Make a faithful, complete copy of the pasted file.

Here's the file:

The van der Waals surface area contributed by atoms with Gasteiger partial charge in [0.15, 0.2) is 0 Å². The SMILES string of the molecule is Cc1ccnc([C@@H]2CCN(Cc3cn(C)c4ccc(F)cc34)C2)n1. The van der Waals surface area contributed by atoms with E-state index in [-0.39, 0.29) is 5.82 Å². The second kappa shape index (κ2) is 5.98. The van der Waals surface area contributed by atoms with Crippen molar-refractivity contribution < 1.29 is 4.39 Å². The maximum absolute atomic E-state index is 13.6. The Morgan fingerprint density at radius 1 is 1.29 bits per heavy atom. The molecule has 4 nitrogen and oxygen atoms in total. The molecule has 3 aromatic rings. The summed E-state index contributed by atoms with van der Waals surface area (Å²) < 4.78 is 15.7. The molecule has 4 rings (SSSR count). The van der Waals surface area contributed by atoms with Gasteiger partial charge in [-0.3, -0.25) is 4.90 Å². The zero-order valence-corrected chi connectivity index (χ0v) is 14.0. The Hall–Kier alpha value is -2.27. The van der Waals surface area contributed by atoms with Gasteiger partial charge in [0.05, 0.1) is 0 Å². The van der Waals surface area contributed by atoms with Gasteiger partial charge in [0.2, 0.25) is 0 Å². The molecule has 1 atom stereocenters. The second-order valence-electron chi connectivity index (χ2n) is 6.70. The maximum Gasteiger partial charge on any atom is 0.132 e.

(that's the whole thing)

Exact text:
The van der Waals surface area contributed by atoms with Gasteiger partial charge in [0.15, 0.2) is 0 Å². The SMILES string of the molecule is Cc1ccnc([C@@H]2CCN(Cc3cn(C)c4ccc(F)cc34)C2)n1. The van der Waals surface area contributed by atoms with E-state index in [-0.39, 0.29) is 5.82 Å². The second kappa shape index (κ2) is 5.98. The van der Waals surface area contributed by atoms with Crippen molar-refractivity contribution < 1.29 is 4.39 Å². The maximum absolute atomic E-state index is 13.6. The Morgan fingerprint density at radius 1 is 1.29 bits per heavy atom. The molecule has 4 nitrogen and oxygen atoms in total. The molecule has 3 aromatic rings. The summed E-state index contributed by atoms with van der Waals surface area (Å²) < 4.78 is 15.7. The molecule has 4 rings (SSSR count). The van der Waals surface area contributed by atoms with Gasteiger partial charge in [-0.3, -0.25) is 4.90 Å². The zero-order valence-corrected chi connectivity index (χ0v) is 14.0. The Hall–Kier alpha value is -2.27. The van der Waals surface area contributed by atoms with Gasteiger partial charge in [0.05, 0.1) is 0 Å². The van der Waals surface area contributed by atoms with Gasteiger partial charge in [0.2, 0.25) is 0 Å². The molecule has 1 atom stereocenters. The second-order valence-electron chi connectivity index (χ2n) is 6.70. The maximum Gasteiger partial charge on any atom is 0.132 e.